“Where humans used to live in fear of plague or tuberculosis, now the leading cause of mortality worldwide is diet.”

—Bee Wilson, The Guardian


Chad, Mali, Cameroon. Along with Haiti, they would probably be prime candidates for OFL’s list of “shithole countries” that he referred to a couple of years ago. Not, presumably, meant as a compliment. These three sub-Saharan republics in West Africa do (not “probably”) top another list, this one comparing the healthiest diet patterns of food consumed, country-by-country. Yup, Chad wins, with Mali and Cameroon coming in a close second and third.

Four years ago, Japanese epidemiologist Fumiaki Imamura published a paper in the UK medical magazine The Lancet that, apparently, has had dietitians arguing over ever since. You can read it online here or get the Cliffs Notes version in The Guardian here. Imamura and colleagues were looking at global patterns of dietary changes between 1990 and 2010, checking for 17 markers of “good” and “bad” diets. (The database for this metastudy consisted of 325 previous studies.) “Good,” for instance, includes wholegrains, veggies, fish and nuts, while sugar-sweetened sodas, unprocessed red meat and processed meat made the “bad” list.

The most telling result is that, on a worldwide basis, our diets are going downhill, fast. In the United States, for instance, 58% of our calorie intake now comes from ultra-processed food* (bad!). A third of our kids aged 2 to 19 eat fast food every day. Globally, consumption of fast food grew by 30% during the 20-year endpoints of the study, while packaged food sales increased by 25%.

(* “Processed food” = food that’s gone through a process such as canning, smoking, pasteurizing, etc. “Ultra-processed food” goes one step further, adding sugar, preservatives and artificial flavoring and coloring.)

LukeB20161933, Creative Commons.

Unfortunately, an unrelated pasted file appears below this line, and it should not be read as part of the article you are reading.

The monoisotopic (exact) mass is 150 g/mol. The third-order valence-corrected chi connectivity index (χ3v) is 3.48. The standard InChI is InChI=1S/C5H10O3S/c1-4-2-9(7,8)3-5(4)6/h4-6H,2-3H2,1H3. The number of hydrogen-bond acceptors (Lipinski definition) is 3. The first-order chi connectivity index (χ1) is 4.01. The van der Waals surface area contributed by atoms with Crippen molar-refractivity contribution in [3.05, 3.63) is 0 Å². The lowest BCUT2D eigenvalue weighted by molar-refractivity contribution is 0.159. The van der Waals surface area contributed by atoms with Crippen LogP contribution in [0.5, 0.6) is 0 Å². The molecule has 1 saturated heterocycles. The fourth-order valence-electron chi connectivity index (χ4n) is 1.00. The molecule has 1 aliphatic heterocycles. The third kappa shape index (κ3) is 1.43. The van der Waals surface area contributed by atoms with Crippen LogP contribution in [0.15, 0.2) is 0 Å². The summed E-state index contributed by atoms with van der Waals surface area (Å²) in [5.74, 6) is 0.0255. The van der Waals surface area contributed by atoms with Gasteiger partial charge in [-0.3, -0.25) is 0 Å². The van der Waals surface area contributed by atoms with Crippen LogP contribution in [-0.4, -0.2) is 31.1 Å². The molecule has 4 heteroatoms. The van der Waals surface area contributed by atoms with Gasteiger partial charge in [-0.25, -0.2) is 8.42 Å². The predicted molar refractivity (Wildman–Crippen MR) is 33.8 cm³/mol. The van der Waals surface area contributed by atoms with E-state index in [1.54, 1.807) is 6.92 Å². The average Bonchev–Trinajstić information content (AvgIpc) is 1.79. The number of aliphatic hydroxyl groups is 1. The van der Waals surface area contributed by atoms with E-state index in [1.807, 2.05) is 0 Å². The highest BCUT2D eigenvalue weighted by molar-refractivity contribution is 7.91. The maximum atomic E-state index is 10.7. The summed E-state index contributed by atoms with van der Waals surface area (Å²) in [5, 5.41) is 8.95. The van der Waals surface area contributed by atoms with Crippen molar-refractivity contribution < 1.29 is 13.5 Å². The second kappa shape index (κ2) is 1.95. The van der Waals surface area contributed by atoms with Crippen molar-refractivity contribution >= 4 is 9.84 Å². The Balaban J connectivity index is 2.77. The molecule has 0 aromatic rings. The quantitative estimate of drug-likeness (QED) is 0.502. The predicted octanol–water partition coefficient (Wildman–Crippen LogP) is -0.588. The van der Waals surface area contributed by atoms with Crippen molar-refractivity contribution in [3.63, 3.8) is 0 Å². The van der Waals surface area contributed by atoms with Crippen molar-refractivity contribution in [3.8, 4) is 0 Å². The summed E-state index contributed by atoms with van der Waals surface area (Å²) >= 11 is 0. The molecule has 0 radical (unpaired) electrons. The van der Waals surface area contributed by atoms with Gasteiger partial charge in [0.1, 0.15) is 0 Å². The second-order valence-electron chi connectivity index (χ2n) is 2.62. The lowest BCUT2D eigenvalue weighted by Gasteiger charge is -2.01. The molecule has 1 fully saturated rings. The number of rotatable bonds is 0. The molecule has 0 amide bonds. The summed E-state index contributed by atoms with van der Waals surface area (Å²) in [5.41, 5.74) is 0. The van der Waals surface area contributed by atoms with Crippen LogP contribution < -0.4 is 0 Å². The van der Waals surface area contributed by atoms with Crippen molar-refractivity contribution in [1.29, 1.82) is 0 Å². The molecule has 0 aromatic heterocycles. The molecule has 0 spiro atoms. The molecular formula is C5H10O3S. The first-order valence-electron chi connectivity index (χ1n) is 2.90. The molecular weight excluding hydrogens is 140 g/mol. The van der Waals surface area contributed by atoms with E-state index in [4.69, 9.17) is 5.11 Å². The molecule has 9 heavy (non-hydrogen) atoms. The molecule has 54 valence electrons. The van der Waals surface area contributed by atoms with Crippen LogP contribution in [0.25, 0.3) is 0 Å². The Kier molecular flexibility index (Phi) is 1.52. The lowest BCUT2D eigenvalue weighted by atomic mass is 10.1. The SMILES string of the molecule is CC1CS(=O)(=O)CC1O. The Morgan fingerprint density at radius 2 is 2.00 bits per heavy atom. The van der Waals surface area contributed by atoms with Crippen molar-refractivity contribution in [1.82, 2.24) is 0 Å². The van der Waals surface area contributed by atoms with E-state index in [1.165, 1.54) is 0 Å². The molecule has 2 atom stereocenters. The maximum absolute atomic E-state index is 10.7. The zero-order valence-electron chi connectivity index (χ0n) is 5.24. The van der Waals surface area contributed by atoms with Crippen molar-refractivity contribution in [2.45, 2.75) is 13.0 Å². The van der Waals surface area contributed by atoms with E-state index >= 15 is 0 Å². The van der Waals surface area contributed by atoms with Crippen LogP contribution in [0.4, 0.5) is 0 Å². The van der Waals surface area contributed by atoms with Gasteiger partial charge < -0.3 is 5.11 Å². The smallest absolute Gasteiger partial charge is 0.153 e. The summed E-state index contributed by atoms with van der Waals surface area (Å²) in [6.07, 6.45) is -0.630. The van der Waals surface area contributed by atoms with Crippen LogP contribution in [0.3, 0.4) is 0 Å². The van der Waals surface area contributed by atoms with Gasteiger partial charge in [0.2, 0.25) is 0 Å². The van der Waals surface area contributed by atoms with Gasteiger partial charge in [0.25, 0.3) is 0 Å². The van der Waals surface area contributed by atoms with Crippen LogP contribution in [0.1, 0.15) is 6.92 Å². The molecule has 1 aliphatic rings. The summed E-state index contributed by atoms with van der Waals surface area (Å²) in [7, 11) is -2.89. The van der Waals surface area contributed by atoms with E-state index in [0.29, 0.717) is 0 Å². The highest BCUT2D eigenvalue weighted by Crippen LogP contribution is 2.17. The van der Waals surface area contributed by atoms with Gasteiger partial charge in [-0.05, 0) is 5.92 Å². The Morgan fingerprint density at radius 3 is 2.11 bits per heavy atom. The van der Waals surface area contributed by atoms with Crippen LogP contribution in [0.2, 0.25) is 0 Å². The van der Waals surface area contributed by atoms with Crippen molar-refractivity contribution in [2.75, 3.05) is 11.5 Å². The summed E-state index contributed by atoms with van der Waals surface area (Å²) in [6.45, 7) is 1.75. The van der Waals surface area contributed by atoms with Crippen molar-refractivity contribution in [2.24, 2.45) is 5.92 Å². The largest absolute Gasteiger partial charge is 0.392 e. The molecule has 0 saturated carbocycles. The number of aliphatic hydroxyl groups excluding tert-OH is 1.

Here are top-ten healthiest-diet countries, according to the study: Chad, Mali, Cameroon, Guyana, Tunisia, Sierra Leone, Laos, Nigeria, Guatemala, French Guiana. Bottom ten (of the 187 countries surveyed), unhealthiest first: Armenia, Hungary, Belgium, USA, Russia, Iceland, Latvia, Brazil, Colombia, Australia. Yaay! We got fourth place!

The caveat with all this, of course, is that — like most things in life — both quality and quantity play a part in assessing “worthiness.” In the case of Imamura’s metastudy, the researchers were looking strictly at quality. People in those poor, sub-Saharan countries were eating dishes made from such healthy stuff as sorghum, maize, millet and teff — but many weren’t getting enough of anything, good or bad. They don’t consume much sugar and processed meat because many of them don’t consume much of anything. Unlike first-world countries, where we over-consume — and how! — many of those folks, 20 percent by one estimate, under-consume, that is, don’t get the minimum 2000 calories a day an adult needs for their basic energy needs.

Still, it’s a telling study, one that undermines the myth that countries like ours are so damn superior compared to those shitholes over there in Africa. While they’re eating well — quality-speaking — we’re eating junk. To compensate, we play catch-up with our medicine. Instead of cutting down on cholesterol, we add statins to our diet (guilty). We rely on triple-bypass surgery to compensate for our heavy meat intake. Better to control diabetes than lay off the junk food.

Here’s the thing: our omnivore bodies, well-adapted to survive in just about any conditions from the Arctic to the tropics, just haven’t had time to adapt, in the last few decades, to of the availability of cheap, ultra-processed food. We just aren’t built to handle what passes for food these days.